India to counterbalance China
India is being groomed as a counterbalance to China. Good move -- also an important nuclear ally in the event that Pakistan falls into unfriendly hands.
US plans to broaden India's access to nuclear technology, announced this week during an enthusiastic visit to Washington by Indian Prime Minister Manmohan Singh, have their roots in designs from the earliest days of the Bush administration to build India's stature as a counterbalance to a rising and problematic China.
The proposed extension of nuclear access to what the White House likes to call "the world's largest democracy" raises questions about potential impact on other countries with nuclear ambitions and designs for international status. That is especially true as the announcement comes just days before the European Union is to return to negotiations with Iran to end its nuclear-weapons programs and six-party talks are to take up again in Beijing on North Korea's nuclear program.
But perhaps the greatest significance of the plan is what it says about 21st- century geopolitics and in particular about a Bush administration vision for dealing with China, some analysts say.
"The crux of this announcement is what it tells us about the US grand strategy, and that behind whatever else is going on here the US is preparing for a grand conflict with China and constructing an anti-China coalition," says Joseph Cirincione, head of the Nuclear Nonproliferation Project at the Carnegie Endowment for International Peace. "In that scenario, India is even more valuable as a nuclear power, rather than as a nonnuclear country."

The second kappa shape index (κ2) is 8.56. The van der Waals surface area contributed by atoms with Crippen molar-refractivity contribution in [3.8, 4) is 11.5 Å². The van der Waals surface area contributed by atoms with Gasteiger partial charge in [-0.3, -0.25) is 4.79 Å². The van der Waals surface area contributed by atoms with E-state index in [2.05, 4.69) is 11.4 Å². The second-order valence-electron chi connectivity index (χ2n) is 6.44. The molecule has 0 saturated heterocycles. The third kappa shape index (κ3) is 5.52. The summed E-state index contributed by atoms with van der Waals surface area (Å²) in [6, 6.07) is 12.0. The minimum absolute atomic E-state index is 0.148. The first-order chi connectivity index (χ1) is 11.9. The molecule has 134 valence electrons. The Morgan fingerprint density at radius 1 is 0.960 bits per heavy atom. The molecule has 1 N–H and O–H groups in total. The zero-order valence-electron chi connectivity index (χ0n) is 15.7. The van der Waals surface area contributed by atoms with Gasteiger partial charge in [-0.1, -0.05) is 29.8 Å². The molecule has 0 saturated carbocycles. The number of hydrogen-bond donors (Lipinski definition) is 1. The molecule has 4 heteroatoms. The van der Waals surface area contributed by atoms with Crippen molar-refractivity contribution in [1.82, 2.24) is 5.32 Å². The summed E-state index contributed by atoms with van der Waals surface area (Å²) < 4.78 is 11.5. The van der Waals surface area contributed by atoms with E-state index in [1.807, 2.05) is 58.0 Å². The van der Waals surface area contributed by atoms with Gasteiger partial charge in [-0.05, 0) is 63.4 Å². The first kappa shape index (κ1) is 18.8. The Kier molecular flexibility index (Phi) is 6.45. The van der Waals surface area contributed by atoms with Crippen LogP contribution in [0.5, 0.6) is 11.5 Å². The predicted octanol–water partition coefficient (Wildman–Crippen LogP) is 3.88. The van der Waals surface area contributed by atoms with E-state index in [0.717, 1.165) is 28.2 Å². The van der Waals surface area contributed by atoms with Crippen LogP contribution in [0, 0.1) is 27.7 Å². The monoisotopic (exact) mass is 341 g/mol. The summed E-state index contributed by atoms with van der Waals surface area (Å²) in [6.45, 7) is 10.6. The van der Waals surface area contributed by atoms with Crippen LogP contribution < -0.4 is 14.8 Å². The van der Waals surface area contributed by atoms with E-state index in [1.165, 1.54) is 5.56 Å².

The White House plan, which would allow India broader access to international technology for its nuclear power industry in exchange for India granting some access to international inspections, still faces high hurdles: Opposition is expected to be strong both in the US Congress and among other nuclear powers who along with the US would have some say.
In the view of some specialists, the plan would certainly erode and perhaps mean the scrapping of decades of international nonproliferation effort in favor of an ad hoc, case-by-case approach that rewards certain countries while punishing others. "This is a plan that chooses good guys and bad guys, and says that what matters is power politics and not nonproliferation. . .